Laurence Wilson, familiar to Liverpool audiences as writer for 20 Stories High and a former Writer in Residence at the Everyman, has made this new adaptation of Orwell’s classic allegorical novel for Liverpool based community theatre company Tell Tale Theatre. It enjoyed four evenings at the Arts Club in Seel Street prior to playing in a shortened version to a number of local schools, thanks to support from the BBC Performing Arts Fund.
Impressively detailed designs by Alice Smith and Jasmine Swan fill the square thrust of the Arts Club spill straw over the barbed wire into the audience, and place the characters in farmer’s garb. There is (thankfully) no attempt make the actors up as the various animals, leaving them to make us believe the transformation through their movement and vocalisations.
The dialogue is delivered without any animalism, but the grunts, squeals, yelps and clucking emitted in between the lines does the trick, along with a good deal of rolling around in the straw. There was one point when the broody clucking and cooing of a flock of hens had me expecting a few dozen eggs to materialise.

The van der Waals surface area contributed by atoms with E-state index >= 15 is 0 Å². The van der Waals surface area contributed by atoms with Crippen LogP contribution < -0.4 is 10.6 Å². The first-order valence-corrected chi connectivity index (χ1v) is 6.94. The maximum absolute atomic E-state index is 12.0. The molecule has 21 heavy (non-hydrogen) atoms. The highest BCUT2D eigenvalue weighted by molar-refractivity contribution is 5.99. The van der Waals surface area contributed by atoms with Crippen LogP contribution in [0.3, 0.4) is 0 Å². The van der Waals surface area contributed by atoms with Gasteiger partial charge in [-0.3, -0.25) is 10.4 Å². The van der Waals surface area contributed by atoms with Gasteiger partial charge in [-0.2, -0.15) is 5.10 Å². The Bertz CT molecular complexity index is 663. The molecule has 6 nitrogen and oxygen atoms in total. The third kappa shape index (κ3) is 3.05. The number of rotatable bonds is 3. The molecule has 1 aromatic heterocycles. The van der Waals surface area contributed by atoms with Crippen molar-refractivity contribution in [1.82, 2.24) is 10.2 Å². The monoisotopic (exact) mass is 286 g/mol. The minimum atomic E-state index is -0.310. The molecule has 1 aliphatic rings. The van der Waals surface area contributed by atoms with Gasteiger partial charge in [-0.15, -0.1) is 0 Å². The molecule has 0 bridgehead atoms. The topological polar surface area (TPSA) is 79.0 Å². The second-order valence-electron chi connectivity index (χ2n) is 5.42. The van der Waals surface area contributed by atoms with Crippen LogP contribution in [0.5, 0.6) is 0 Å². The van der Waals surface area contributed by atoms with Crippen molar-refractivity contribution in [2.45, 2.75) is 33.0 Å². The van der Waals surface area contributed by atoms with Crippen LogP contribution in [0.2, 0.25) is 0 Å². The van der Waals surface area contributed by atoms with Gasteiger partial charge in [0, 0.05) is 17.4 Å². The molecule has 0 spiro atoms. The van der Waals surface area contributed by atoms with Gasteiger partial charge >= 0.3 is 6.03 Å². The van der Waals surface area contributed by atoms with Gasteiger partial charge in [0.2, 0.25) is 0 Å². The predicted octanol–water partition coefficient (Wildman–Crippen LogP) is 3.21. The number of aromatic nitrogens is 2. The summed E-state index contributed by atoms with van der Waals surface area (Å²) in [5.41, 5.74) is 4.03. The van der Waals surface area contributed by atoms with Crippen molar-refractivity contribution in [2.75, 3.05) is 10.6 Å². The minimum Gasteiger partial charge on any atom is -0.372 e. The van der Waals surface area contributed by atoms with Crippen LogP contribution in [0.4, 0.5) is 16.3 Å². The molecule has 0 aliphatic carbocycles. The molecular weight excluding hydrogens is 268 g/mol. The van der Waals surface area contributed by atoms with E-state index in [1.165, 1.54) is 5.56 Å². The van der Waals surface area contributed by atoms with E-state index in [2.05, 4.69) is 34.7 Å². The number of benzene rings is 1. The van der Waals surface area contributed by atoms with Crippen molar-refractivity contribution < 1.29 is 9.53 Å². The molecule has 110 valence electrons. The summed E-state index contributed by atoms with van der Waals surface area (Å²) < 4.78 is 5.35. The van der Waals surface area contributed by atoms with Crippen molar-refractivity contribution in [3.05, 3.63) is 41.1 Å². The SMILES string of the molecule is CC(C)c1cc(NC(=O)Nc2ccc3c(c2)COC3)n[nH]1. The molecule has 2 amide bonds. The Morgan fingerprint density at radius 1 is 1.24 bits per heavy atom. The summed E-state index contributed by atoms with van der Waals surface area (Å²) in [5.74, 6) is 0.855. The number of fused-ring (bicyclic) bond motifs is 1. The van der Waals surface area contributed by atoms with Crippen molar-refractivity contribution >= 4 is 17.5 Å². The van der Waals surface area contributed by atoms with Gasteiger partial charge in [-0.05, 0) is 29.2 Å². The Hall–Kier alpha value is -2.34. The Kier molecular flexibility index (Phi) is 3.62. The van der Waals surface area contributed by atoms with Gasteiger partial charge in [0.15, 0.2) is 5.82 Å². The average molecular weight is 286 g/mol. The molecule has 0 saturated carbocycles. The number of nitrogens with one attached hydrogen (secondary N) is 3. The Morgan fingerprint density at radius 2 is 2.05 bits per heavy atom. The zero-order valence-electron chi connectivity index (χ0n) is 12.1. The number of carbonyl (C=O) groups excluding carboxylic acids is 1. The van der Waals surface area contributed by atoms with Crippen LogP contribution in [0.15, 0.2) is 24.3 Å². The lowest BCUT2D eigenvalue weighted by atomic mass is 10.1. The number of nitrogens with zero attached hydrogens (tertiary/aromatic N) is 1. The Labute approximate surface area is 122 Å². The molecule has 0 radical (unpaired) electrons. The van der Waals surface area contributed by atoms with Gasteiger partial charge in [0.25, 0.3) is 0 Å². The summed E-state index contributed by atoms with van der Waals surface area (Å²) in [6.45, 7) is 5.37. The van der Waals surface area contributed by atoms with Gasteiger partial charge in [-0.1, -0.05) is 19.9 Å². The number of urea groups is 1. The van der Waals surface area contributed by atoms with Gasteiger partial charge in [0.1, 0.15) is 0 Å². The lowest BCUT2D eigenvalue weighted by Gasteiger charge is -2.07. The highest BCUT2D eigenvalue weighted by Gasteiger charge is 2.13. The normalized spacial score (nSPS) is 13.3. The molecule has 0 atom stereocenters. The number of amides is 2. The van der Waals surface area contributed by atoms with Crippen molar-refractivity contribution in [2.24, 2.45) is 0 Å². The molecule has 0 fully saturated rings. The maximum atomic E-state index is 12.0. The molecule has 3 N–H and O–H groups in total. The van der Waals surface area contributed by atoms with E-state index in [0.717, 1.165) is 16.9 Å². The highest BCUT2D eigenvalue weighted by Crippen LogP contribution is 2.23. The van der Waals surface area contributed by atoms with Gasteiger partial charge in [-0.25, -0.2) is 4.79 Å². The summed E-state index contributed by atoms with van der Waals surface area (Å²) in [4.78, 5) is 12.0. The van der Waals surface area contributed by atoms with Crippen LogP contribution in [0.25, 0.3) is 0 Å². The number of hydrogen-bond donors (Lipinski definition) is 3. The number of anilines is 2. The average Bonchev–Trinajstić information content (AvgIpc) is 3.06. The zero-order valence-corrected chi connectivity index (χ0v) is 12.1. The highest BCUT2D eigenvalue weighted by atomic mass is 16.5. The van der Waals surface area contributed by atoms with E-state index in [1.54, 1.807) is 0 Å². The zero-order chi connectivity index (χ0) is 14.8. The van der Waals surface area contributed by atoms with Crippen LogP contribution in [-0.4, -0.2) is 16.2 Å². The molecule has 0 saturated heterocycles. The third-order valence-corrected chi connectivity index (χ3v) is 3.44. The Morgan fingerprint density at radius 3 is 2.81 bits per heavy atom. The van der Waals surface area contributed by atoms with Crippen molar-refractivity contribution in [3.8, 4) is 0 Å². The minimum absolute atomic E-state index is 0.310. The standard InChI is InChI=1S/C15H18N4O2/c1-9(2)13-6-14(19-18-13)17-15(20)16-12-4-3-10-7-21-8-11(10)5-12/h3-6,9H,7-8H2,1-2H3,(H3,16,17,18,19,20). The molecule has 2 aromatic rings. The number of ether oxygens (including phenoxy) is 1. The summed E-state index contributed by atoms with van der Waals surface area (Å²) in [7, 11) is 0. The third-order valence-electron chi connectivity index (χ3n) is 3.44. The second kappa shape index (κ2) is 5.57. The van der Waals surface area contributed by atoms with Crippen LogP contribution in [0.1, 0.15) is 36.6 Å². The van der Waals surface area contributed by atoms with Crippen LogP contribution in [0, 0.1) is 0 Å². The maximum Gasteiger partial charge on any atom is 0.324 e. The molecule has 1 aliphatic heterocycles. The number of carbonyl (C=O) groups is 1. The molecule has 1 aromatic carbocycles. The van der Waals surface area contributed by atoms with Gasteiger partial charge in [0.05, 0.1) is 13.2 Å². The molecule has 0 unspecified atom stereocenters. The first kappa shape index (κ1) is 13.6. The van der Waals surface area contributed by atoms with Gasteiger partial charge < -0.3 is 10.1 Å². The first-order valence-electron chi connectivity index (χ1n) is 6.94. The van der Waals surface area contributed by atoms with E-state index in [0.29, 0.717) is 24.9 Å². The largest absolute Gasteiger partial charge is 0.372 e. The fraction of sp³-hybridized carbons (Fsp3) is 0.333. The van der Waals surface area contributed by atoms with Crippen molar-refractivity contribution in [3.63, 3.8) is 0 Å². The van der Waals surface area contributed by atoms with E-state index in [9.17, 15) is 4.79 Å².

Like its source material, this adaptation has a beguiling ability to creep up on its audience unawares. To begin with it’s almost as though we’re watching a group of children playing at being animals and the whole thing is full of good natured humour, but this is cunningly luring us into a false sense of security, as the piece becomes gradually more dark and sinister.
There are some fine performances, with one or two of the actors changing roles across performances.
This is an imaginative telling of the tale that finds some imaginative theatrical devices under Emma Whitley’s direction to solve many of the problems of putting it on stage. It is also a very physical piece with huge energy from all the actors, who have pathways through the audience to make many of their entrances and exits, and has the room shaking.
Music by Dave Owen is largely performed on solo guitar, and is supplemented with sound design that heightens the atmosphere at all the right moments.
It’s good to see theatrical work in this space, generally more used to seeing musical performance. With its prominent thrust stage, supporting pillars and terraced seating it strangely takes on a look of Shakespeare’s Globe when set for a play.
Bradley Thompson (Old Major) and the cast of Animal Farm
Photo ©James Newmarch